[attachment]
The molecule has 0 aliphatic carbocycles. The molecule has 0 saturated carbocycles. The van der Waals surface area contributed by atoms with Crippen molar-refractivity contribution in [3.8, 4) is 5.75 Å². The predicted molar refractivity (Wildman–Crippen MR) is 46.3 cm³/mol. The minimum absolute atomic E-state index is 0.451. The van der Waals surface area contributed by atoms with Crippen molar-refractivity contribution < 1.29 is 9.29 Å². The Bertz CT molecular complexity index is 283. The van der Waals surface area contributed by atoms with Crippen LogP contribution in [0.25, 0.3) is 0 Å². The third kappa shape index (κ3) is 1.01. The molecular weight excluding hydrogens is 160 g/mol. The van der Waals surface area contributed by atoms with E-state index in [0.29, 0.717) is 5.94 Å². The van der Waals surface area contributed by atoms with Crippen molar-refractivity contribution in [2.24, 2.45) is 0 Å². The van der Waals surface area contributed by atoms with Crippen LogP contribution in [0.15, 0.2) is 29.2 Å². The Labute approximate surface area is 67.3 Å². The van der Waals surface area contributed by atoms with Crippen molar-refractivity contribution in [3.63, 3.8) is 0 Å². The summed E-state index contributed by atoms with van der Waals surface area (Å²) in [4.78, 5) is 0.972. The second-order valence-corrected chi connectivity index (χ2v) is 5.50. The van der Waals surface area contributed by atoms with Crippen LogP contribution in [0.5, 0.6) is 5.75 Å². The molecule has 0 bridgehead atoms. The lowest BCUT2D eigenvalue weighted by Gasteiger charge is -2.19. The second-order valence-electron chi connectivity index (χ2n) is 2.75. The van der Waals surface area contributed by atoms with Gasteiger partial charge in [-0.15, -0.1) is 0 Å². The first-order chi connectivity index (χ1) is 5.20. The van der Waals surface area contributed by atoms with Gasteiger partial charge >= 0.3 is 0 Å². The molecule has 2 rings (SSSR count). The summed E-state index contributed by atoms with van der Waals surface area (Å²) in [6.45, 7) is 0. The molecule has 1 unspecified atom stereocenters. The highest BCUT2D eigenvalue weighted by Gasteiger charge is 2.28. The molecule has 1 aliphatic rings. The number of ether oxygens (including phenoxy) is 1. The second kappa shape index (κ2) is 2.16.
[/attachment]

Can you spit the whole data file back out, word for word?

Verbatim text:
The molecule has 0 aliphatic carbocycles. The molecule has 0 saturated carbocycles. The van der Waals surface area contributed by atoms with Crippen molar-refractivity contribution in [3.8, 4) is 5.75 Å². The predicted molar refractivity (Wildman–Crippen MR) is 46.3 cm³/mol. The minimum absolute atomic E-state index is 0.451. The van der Waals surface area contributed by atoms with Crippen molar-refractivity contribution < 1.29 is 9.29 Å². The Bertz CT molecular complexity index is 283. The van der Waals surface area contributed by atoms with Crippen LogP contribution in [0.25, 0.3) is 0 Å². The third kappa shape index (κ3) is 1.01. The molecular weight excluding hydrogens is 160 g/mol. The van der Waals surface area contributed by atoms with E-state index in [0.29, 0.717) is 5.94 Å². The van der Waals surface area contributed by atoms with Crippen molar-refractivity contribution in [2.24, 2.45) is 0 Å². The van der Waals surface area contributed by atoms with Crippen LogP contribution in [0.15, 0.2) is 29.2 Å². The Labute approximate surface area is 67.3 Å². The van der Waals surface area contributed by atoms with Crippen molar-refractivity contribution in [3.63, 3.8) is 0 Å². The summed E-state index contributed by atoms with van der Waals surface area (Å²) in [4.78, 5) is 0.972. The second-order valence-corrected chi connectivity index (χ2v) is 5.50. The van der Waals surface area contributed by atoms with Crippen LogP contribution in [0.5, 0.6) is 5.75 Å². The molecule has 0 bridgehead atoms. The lowest BCUT2D eigenvalue weighted by Gasteiger charge is -2.19. The second-order valence-electron chi connectivity index (χ2n) is 2.75. The van der Waals surface area contributed by atoms with Gasteiger partial charge in [-0.15, -0.1) is 0 Å². The first-order chi connectivity index (χ1) is 5.20. The van der Waals surface area contributed by atoms with Gasteiger partial charge >= 0.3 is 0 Å². The molecule has 2 rings (SSSR count). The summed E-state index contributed by atoms with van der Waals surface area (Å²) in [6.45, 7) is 0. The molecule has 1 unspecified atom stereocenters. The highest BCUT2D eigenvalue weighted by Gasteiger charge is 2.28. The molecule has 1 aliphatic rings. The number of ether oxygens (including phenoxy) is 1. The second kappa shape index (κ2) is 2.16.